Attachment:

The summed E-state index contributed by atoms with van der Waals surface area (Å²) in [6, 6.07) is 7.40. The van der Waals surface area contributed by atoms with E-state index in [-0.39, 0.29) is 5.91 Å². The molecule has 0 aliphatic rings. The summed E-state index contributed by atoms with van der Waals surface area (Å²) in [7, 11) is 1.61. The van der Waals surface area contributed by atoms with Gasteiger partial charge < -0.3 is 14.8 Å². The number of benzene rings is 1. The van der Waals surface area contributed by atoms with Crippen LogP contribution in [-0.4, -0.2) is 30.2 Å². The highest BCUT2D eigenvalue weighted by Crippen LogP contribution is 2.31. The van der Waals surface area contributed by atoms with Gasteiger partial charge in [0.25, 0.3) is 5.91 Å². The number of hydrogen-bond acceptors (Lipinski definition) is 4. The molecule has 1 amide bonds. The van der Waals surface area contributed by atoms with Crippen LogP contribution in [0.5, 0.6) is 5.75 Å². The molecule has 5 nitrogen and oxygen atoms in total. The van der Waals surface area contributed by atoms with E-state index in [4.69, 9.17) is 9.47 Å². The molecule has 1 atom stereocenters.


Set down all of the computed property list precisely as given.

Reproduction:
The summed E-state index contributed by atoms with van der Waals surface area (Å²) in [6, 6.07) is 7.40. The van der Waals surface area contributed by atoms with E-state index in [-0.39, 0.29) is 5.91 Å². The molecule has 0 aliphatic rings. The summed E-state index contributed by atoms with van der Waals surface area (Å²) in [7, 11) is 1.61. The van der Waals surface area contributed by atoms with Gasteiger partial charge < -0.3 is 14.8 Å². The number of benzene rings is 1. The van der Waals surface area contributed by atoms with Crippen LogP contribution in [-0.4, -0.2) is 30.2 Å². The highest BCUT2D eigenvalue weighted by Crippen LogP contribution is 2.31. The van der Waals surface area contributed by atoms with Gasteiger partial charge in [0.25, 0.3) is 5.91 Å². The number of hydrogen-bond acceptors (Lipinski definition) is 4. The molecule has 1 amide bonds. The van der Waals surface area contributed by atoms with Crippen LogP contribution in [0.5, 0.6) is 5.75 Å². The molecule has 5 nitrogen and oxygen atoms in total. The van der Waals surface area contributed by atoms with E-state index in [4.69, 9.17) is 9.47 Å². The molecule has 1 atom stereocenters.